The Snapchat logo, Instagram-fad skincare packaging, sherbet-colored hues at Ganni, or Beyonce’s lemon Roberto Cavalli dress worn for her best-selling album Lemonade. These are just some of the hallmarks of what was once tipped as the next millennial pink: ‘Gen Z Yellow’.
Dawn for all things Gen Z yellow first came around as early as 2015 when the Oxford English Dictionary announced the word of the year was not, in fact, a word, but an emoji: the ‘tears of joy’ one. It is distinctly digital, pixel-happy coloring (bold, sickly, zingy, acidic) gave the hue this viral quality that could quickly cut through the noise on the internet – helping products like Korean beauty brand Dr. Jart+, and Starface acne pimple patches reach youthful faces of this chronically online cohort.
Decorating with yellow has one foot in the digital world and the other in the 1980s euphoric Brit youth dance scene it references, where this acidic yellow (seen with the childlike smiley faces of the time) became synonymous with a subversive rave scene; you only have to think of Nirvana's smiley logo to get the idea.
This youthful zingy yellow continued to hit the cultural touchstones of the mid to late 2010s: think of Zadie Smith’s Swing Time cover (2016), Ottolenghi’s Simple cookbook, available at Amazon, and a whole suite of Spring/Summer 2017 runways (Dries Van Noten, Jason Wu, Emilio Pucci). It was then coined ‘Gen Z Yellow’ by Haley Nahman in 2017 in the now defunct Man Repeller online magazine.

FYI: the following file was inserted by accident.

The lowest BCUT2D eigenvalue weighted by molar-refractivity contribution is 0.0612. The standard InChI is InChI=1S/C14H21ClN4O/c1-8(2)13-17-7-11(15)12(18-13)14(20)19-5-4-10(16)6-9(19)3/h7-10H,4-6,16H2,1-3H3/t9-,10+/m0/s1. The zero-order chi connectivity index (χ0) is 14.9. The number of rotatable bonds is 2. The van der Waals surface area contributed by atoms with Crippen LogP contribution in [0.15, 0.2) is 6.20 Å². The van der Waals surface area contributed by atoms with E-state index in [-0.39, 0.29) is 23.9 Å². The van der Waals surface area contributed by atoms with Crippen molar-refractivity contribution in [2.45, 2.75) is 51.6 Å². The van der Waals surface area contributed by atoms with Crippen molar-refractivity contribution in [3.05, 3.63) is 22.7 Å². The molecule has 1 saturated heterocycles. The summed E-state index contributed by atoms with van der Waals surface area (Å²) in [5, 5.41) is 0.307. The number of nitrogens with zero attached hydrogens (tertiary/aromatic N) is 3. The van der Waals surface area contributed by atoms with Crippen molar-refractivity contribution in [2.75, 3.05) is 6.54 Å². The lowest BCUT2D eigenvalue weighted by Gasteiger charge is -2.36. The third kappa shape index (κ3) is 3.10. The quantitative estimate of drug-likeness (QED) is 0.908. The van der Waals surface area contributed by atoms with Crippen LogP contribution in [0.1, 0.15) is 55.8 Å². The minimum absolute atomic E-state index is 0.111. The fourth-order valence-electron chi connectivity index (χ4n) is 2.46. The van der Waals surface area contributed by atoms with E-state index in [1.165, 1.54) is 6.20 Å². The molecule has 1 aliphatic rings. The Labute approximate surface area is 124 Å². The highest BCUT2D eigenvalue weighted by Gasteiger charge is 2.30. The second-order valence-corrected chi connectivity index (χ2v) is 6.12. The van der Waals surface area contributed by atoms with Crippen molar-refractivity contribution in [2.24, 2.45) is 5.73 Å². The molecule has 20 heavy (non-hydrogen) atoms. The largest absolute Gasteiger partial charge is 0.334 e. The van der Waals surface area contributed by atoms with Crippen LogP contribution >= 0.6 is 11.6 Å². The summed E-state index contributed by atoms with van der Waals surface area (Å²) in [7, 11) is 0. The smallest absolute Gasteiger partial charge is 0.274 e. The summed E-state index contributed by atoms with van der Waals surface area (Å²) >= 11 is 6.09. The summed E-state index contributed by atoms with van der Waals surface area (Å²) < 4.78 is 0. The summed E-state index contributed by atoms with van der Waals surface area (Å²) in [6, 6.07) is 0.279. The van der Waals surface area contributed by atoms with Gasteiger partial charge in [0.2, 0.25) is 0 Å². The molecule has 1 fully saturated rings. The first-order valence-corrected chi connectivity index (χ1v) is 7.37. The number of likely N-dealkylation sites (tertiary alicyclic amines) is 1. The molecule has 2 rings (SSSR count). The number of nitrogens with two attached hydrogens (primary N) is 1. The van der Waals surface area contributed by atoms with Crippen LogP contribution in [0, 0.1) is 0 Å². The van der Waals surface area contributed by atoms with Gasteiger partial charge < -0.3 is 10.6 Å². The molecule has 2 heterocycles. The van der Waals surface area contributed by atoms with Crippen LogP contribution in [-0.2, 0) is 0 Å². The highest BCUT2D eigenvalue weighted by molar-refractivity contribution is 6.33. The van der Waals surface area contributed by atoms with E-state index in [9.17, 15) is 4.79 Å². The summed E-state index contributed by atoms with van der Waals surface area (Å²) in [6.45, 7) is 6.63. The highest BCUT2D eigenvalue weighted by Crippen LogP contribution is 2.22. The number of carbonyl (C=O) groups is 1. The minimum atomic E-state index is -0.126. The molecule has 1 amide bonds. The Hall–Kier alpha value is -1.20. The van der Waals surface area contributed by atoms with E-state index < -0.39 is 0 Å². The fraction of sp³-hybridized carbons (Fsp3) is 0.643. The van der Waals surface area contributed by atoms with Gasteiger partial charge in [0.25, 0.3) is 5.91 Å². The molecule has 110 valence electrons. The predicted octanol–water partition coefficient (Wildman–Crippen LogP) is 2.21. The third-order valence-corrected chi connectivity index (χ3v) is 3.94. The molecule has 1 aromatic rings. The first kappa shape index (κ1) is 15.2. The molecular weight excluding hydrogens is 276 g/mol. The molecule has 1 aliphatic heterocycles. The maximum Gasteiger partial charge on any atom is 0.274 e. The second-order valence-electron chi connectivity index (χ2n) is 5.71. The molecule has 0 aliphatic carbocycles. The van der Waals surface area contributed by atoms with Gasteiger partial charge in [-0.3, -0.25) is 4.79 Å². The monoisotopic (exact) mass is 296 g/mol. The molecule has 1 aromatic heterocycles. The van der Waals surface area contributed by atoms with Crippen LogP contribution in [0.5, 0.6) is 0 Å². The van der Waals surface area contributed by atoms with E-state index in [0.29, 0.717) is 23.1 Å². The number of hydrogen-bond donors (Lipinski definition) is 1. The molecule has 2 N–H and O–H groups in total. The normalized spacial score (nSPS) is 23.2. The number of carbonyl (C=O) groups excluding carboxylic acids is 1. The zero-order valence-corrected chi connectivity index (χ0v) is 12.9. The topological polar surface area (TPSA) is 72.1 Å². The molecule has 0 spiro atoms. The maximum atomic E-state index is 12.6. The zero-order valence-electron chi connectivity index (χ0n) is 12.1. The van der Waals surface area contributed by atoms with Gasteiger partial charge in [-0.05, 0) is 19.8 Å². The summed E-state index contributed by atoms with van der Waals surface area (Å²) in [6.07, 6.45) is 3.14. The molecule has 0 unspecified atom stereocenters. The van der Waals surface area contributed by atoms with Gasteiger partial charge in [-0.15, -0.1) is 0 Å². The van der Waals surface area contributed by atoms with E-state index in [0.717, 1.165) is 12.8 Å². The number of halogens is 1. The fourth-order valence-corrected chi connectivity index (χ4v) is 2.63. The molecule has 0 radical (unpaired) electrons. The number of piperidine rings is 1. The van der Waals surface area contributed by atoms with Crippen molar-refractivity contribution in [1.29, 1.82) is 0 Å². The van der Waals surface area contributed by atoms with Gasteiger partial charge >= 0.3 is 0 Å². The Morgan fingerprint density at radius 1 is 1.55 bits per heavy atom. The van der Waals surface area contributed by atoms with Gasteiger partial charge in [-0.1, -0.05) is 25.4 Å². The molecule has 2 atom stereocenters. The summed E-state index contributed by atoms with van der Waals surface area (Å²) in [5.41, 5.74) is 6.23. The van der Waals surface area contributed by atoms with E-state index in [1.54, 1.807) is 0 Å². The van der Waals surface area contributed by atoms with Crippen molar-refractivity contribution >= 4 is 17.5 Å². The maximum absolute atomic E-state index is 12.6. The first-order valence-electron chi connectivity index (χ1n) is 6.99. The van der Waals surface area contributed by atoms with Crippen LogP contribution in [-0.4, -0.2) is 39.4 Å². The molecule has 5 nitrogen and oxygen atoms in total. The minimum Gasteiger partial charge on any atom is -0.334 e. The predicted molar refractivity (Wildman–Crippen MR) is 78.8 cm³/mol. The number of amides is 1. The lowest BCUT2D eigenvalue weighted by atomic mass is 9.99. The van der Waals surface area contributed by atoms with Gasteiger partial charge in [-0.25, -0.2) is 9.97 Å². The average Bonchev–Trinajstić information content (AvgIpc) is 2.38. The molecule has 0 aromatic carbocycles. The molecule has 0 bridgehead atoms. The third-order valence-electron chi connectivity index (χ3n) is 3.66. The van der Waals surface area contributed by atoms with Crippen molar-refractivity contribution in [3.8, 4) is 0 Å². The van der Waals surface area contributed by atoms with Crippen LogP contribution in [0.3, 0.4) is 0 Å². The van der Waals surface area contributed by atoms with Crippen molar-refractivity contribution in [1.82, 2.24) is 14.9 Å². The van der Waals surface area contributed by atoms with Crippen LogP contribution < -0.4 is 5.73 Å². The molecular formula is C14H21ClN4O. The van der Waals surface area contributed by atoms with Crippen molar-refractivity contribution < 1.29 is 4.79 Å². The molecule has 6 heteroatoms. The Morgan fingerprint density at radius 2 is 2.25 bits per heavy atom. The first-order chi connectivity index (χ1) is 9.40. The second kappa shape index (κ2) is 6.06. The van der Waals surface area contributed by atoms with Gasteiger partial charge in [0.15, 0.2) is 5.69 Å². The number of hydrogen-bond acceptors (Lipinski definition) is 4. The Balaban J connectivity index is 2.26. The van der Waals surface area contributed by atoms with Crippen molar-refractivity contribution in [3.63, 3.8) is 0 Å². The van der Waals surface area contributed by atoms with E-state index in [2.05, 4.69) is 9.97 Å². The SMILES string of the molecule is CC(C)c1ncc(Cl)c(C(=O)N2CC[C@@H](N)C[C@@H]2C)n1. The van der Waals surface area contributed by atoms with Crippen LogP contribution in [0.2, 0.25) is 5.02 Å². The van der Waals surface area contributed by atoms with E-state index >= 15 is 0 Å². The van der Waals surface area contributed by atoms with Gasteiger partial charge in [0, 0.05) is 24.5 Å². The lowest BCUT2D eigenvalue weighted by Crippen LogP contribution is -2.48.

So it makes sense it was the sartorial choice of Harry Styles’ bright yellow suit for the 2020 Brit Awards, because then quickly after it became solidified into the zeitgeist as a Pantone Color of the Year in 2021 titled ‘illuminating’, heralded as an optimistic, sunny, expressive color – a ray of hope during the worldwide pandemic.
But much like the tears of joy emoji (sorry if you haven’t already heard: it’s now apparently deemed deeply millennial, ‘replaced’ by the skull emoji) – the question lies: does this also spell doom for Gen Z yellow?
What is the new Gen Z yellow in interior design?
When it comes to replacing Gen Z yellow, the answer lies within your kitchen. Yes, designers are looking to nature and everyday food and beverage items for their color trend inspiration in 2024.
Here are the two colors that trend forecasters predict will replace Gen Z yellow in 2024:
Decorate with a matcha green
Gemma Riberti, head of interiors at WGSN, has tipped a cool matcha green as one of the key color trends for interiors for A/W 24/25.
Cool matcha, a light pastel type of green, she says, is ‘a calming, soothing pale with a therapeutic quality, the perfect combination of a vegetal green and a mindful pastel. Greens are a highly restorative color family thanks to their immediate connection to the natural world and we are starting to see them being treated as a natural neutral.’
‘Cool matcha connects to both nature and technology, highlighting the importance of developments in nature-powered bio and plant-based materials, dyes, and pigments. There is at the same time also a more ethereal, almost surreal side to this color which makes it interesting for Metaverse-inspired narratives, where it can be used to create a soft yet eerie aesthetic – think coatings and pigments for playdough-like clay, matte velvet, ceramic glazes, foam-like plushness, and lightweight sheers. The glowing quality of decorating with green also leads the way to narratives around bioluminescence, glow-in-the-dark effects, and more.